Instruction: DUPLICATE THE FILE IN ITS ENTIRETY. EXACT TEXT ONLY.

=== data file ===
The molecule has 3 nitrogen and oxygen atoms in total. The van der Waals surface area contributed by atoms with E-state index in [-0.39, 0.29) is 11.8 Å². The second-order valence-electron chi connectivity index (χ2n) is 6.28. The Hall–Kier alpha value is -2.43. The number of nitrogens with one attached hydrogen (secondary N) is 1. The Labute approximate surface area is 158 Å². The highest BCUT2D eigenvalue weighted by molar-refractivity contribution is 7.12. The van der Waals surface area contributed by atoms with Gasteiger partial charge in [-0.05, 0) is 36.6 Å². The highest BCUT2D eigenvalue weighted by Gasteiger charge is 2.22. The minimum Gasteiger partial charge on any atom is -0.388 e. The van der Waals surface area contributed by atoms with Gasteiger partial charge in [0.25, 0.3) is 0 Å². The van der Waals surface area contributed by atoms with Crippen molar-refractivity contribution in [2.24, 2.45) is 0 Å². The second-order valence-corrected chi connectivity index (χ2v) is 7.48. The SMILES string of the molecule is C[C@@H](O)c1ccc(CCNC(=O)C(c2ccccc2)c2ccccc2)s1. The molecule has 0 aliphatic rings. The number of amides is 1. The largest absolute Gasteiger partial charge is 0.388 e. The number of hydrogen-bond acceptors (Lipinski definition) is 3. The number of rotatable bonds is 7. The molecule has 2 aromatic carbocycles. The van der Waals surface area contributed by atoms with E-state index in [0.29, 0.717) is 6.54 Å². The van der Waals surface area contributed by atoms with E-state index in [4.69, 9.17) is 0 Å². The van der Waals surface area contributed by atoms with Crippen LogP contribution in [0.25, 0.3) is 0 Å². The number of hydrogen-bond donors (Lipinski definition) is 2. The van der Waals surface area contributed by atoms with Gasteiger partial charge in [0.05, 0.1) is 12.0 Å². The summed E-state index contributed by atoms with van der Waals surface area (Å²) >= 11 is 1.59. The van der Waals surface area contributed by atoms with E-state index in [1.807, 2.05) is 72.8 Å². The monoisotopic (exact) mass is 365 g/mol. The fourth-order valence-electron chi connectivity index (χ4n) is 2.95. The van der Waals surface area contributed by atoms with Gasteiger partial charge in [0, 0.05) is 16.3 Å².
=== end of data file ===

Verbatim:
The molecule has 3 nitrogen and oxygen atoms in total. The van der Waals surface area contributed by atoms with E-state index in [-0.39, 0.29) is 11.8 Å². The second-order valence-electron chi connectivity index (χ2n) is 6.28. The Hall–Kier alpha value is -2.43. The number of nitrogens with one attached hydrogen (secondary N) is 1. The Labute approximate surface area is 158 Å². The highest BCUT2D eigenvalue weighted by molar-refractivity contribution is 7.12. The van der Waals surface area contributed by atoms with Gasteiger partial charge in [-0.05, 0) is 36.6 Å². The highest BCUT2D eigenvalue weighted by Gasteiger charge is 2.22. The minimum Gasteiger partial charge on any atom is -0.388 e. The van der Waals surface area contributed by atoms with Gasteiger partial charge in [0.25, 0.3) is 0 Å². The van der Waals surface area contributed by atoms with Crippen molar-refractivity contribution in [2.24, 2.45) is 0 Å². The second-order valence-corrected chi connectivity index (χ2v) is 7.48. The SMILES string of the molecule is C[C@@H](O)c1ccc(CCNC(=O)C(c2ccccc2)c2ccccc2)s1. The molecule has 0 aliphatic rings. The number of amides is 1. The largest absolute Gasteiger partial charge is 0.388 e. The number of hydrogen-bond acceptors (Lipinski definition) is 3. The number of rotatable bonds is 7. The molecule has 2 aromatic carbocycles. The van der Waals surface area contributed by atoms with E-state index in [0.29, 0.717) is 6.54 Å². The van der Waals surface area contributed by atoms with E-state index in [4.69, 9.17) is 0 Å². The van der Waals surface area contributed by atoms with Crippen LogP contribution in [0.25, 0.3) is 0 Å². The number of hydrogen-bond donors (Lipinski definition) is 2. The van der Waals surface area contributed by atoms with Gasteiger partial charge in [0.05, 0.1) is 12.0 Å². The summed E-state index contributed by atoms with van der Waals surface area (Å²) >= 11 is 1.59. The van der Waals surface area contributed by atoms with E-state index in [1.807, 2.05) is 72.8 Å². The monoisotopic (exact) mass is 365 g/mol. The fourth-order valence-electron chi connectivity index (χ4n) is 2.95. The van der Waals surface area contributed by atoms with Gasteiger partial charge in [0, 0.05) is 16.3 Å².